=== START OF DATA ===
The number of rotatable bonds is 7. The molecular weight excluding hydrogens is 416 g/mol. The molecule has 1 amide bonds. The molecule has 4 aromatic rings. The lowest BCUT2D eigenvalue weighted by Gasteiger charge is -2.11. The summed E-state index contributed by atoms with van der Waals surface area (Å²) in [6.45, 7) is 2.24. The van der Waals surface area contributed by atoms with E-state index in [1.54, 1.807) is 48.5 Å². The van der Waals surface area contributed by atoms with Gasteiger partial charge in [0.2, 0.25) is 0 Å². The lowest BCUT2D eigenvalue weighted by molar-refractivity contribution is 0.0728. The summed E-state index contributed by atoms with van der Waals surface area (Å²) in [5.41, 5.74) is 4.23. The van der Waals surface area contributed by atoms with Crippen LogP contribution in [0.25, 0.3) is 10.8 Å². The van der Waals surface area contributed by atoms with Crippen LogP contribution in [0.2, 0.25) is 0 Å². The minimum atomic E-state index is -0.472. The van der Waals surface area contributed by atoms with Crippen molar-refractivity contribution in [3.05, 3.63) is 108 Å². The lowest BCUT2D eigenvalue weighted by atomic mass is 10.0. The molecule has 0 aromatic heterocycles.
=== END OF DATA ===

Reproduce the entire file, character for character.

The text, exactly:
The number of rotatable bonds is 7. The molecular weight excluding hydrogens is 416 g/mol. The molecule has 1 amide bonds. The molecule has 4 aromatic rings. The lowest BCUT2D eigenvalue weighted by Gasteiger charge is -2.11. The summed E-state index contributed by atoms with van der Waals surface area (Å²) in [6.45, 7) is 2.24. The van der Waals surface area contributed by atoms with E-state index in [1.54, 1.807) is 48.5 Å². The van der Waals surface area contributed by atoms with Gasteiger partial charge in [0.2, 0.25) is 0 Å². The lowest BCUT2D eigenvalue weighted by molar-refractivity contribution is 0.0728. The summed E-state index contributed by atoms with van der Waals surface area (Å²) in [5.41, 5.74) is 4.23. The van der Waals surface area contributed by atoms with Crippen LogP contribution in [0.25, 0.3) is 10.8 Å². The van der Waals surface area contributed by atoms with Crippen LogP contribution in [0.2, 0.25) is 0 Å². The minimum atomic E-state index is -0.472. The van der Waals surface area contributed by atoms with Crippen molar-refractivity contribution in [3.05, 3.63) is 108 Å². The lowest BCUT2D eigenvalue weighted by atomic mass is 10.0. The molecule has 0 aromatic heterocycles.